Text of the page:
A section of the HS2 railway will cross well used bat flight lines of Bechstein’s bat between fragmented ancient woodlands in the former Bernwood Forest, North Buckinghamshire. As a result, the railway could disrupt the movement of bats between roosts and foraging areas affecting the conservation status of bat populations present and therefore appropriate mitigation measures were required to achieve consent from Natural England and thus avoiding costly and significant delays to the HS2 program.
Before giving consent for the project, Natural England required assurances that no bat mortalities occur as a result of the scheme. Bechstein’s bat are of particular importance as they are one of the UK’s rarest and most endangered species with some estimates that no more than 1,000 individuals exist in the whole of the UK with this specific population contributing 200-300 individuals and it is the most northerly population in Europe and therefore of significant genetic value. Mitigation options investigated included construction of a conventional tunnel or the use of lighting, both of which were rejected due to logistical feasibility or safety reasons. The chosen mitigation solution was to introduce an 800m long mesh tunnel along boundary of Sheephouse Wood (SSSI) addressing collision risk along the length of the woodland boundary thereby encouraging the Bechstein’s to safely fly up and over the train line. However, there is a potential risk that bats fly into either end of this structure and then be unable to avoid oncoming trains which required a novel approach using acoustic deterrents to deter bats from entering the portals of the bat mitigation structure.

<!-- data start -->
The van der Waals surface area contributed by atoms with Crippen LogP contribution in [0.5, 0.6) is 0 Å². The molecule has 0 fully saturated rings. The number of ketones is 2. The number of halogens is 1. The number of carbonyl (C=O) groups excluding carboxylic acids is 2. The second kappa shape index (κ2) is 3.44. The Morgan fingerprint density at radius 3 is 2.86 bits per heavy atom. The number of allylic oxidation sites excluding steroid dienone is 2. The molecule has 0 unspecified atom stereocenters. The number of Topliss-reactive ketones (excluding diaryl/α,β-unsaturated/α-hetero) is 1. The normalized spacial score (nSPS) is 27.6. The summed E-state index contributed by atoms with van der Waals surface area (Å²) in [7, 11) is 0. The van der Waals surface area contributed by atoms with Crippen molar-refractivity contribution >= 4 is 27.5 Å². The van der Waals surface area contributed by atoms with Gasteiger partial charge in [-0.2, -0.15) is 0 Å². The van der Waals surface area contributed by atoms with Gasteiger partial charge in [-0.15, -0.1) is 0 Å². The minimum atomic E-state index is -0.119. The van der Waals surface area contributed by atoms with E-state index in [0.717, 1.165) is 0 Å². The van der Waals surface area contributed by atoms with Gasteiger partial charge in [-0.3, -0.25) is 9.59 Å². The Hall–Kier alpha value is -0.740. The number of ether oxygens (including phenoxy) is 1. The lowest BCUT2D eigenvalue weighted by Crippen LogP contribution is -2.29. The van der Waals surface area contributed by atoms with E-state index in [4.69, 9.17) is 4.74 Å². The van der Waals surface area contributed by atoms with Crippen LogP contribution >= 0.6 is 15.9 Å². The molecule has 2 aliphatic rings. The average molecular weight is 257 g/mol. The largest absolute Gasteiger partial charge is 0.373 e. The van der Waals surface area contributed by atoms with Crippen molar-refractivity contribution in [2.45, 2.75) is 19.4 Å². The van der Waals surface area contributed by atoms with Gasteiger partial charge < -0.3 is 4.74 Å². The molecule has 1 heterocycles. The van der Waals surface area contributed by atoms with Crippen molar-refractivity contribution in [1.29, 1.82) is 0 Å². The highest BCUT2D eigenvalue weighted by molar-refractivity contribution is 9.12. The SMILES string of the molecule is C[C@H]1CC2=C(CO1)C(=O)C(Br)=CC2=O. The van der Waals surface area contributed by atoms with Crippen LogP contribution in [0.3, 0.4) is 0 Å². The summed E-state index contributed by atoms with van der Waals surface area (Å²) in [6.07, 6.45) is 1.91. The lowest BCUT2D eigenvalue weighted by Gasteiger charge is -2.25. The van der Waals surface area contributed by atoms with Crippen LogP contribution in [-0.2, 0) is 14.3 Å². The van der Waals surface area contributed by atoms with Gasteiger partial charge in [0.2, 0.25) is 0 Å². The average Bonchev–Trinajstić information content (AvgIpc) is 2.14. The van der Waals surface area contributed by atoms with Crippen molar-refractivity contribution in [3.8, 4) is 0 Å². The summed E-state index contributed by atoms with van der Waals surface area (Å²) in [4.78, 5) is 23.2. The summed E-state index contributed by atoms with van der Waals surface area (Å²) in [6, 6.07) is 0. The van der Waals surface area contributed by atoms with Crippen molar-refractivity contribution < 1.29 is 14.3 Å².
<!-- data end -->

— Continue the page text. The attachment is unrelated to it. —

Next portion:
Having identified potentially applicable work undertaken by the University of Bristol on the use of acoustic deterrents to relocate bats from churches, HS2 commissioned Temple, our sister company The Ecology Consultancy, BSG Ecology and the University of Bristol to work together to assess the potential for adapting existing technology for use on a highspeed rail project. While acoustic deterrents had previously been used on projects such as windfarms and in churches, this would be a truly novel use of the technology. The initial objective was to determine the feasibility of using the acoustic deterrents to eliminate the risk of bats entering the tunnel. A related issue was how to focus the deterrents to minimise noise spill to the surrounding sensitive habitats and the impact on public rights of way, some of which are located close to one of the proposed arrays of acoustic deterrents.
The work concluded that acoustic deterrents were highly effective at deterring bats with over a 98% success rate within 10m of a unit. It was determined that bats were deterred from entering treated airspace and there was a distance effect of the acoustic deterrents on bats.
Testing established that the sound of the acoustic deterrents was generally emitted in a frontal conical shape, but that sound was also emitted behind the units. The distance of effectiveness of the acoustic deterrents on bat behaviour was found to be up to 20m in front and 10m behind the units. It was found that spillage could be successfully managed, funnelled and focused using a variety of techniques including barriers, angling of the units and sympathetic landscape and structural design. These proposals will provide safe crossing point for bats across the railway to address the risk of bats colliding with high speed train. The research study was carried out under licence by Natural England to their standards to satisfactorily alleviate their concerns that no bat mortalities will occur.
Temple undertook sound measurements of acoustic deterrents to establish their sound levels and directivity. Due to the ultrasonic nature of the source, this was done using a bat detector and an FFT analyser with specialist microphone in the field and supplemented by further measurements off site. Calculations were used to determine the number of acoustic deterrents required to optimise the sound level at the tunnel entrances whilst minimising noise spill to the wider environment.
The project was joint winner of the Environmental (Infrastructure) Award at the Association of Noise Consultants Awards 2019 and also received an Innovation Award.